Did the Supreme Court properly use numbers to back up its decision to ban the sale of alcohol on national highways? It would appear not.
"The judgment of this Court concludes that there is no justification to allow liquor vends on state highways (while prohibiting them on national highways) having due regard to drunken driving being one of the significant causes of road accidents in India," the SC notes. Elsewhere, it reiterates "the significant element of public interest that is involved in dealing with road accidents caused due to drunken driving on the highways of the nation".
While every death from drunken driving is certainly a tragedy that should have been prevented, it isn't clear the data backs the court up.
According to the National Crime Record Bureau's (NCRB) Accidental and Suicidal Deaths in India (2015) report, drunken driving caused 2% of 1,48,707 road accident deaths in 2015. The top cause of fatal accidents, as in previous years, was over speeding.
The court chose to use the Ministry of Road Transport and Highway's publication Road Accidents in India (2015), which counts road statistics slightly differently from the NCRB. The MoRTH puts the share of deaths from drunken driving at a higher rate of 4.6%. "In regard to the figures of death or injury due to drunken driving," the SC's December 2016 judgement adds, "there is a tendency to under estimate or under-report in order not to impede the right of victims and/ or their legal heirs to receive compensation," citing no evidence for this claim.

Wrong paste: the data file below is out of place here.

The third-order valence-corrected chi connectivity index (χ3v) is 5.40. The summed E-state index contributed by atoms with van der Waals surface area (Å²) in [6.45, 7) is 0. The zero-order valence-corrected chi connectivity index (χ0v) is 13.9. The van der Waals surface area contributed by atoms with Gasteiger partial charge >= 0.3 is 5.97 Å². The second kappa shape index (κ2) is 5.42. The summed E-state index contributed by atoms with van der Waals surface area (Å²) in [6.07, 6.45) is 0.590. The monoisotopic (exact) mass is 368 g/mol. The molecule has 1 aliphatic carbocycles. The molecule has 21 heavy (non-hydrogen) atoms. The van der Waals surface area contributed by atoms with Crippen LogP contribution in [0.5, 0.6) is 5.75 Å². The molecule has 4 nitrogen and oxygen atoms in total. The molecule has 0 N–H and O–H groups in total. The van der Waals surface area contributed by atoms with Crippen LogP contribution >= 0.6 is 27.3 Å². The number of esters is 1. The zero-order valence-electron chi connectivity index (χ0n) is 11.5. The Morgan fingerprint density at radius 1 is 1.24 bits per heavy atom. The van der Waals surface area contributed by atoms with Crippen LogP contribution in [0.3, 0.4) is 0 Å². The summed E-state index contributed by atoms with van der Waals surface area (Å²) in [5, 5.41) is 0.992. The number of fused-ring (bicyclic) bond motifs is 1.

Neither the NCRB nor the MoRTH mention how many drunken driving-related accidents took place on highways, and the SC does not concern itself with the matter.
In general, nearly as many accidents take place on "other roads" as on national and state highways put together, though national highways do account for a disproportionate share of accidents proportionate to their road length. More accidents took place in rural than in urban areas.
The SC also notes that India has the world's highest number of road accident fatalities, but it fails to note that this is a result of its size. According to the WHO, India had 16.6 road traffic fatalities per 100,000 people, which is higher than in developed countries but moderate for developing countries.
Two-wheelers contributed to over 43,000 of the 1.48 lakh deaths in road accidents in 2015, and trucks and buses another 40,000. The most lethal times for road accidents are in the middle of the day--from 9 am to 6 pm.
Meanwhile, the Economic Times estimates that the ban will hit one million jobs and cause an estimated 40% revenue loss to the industry.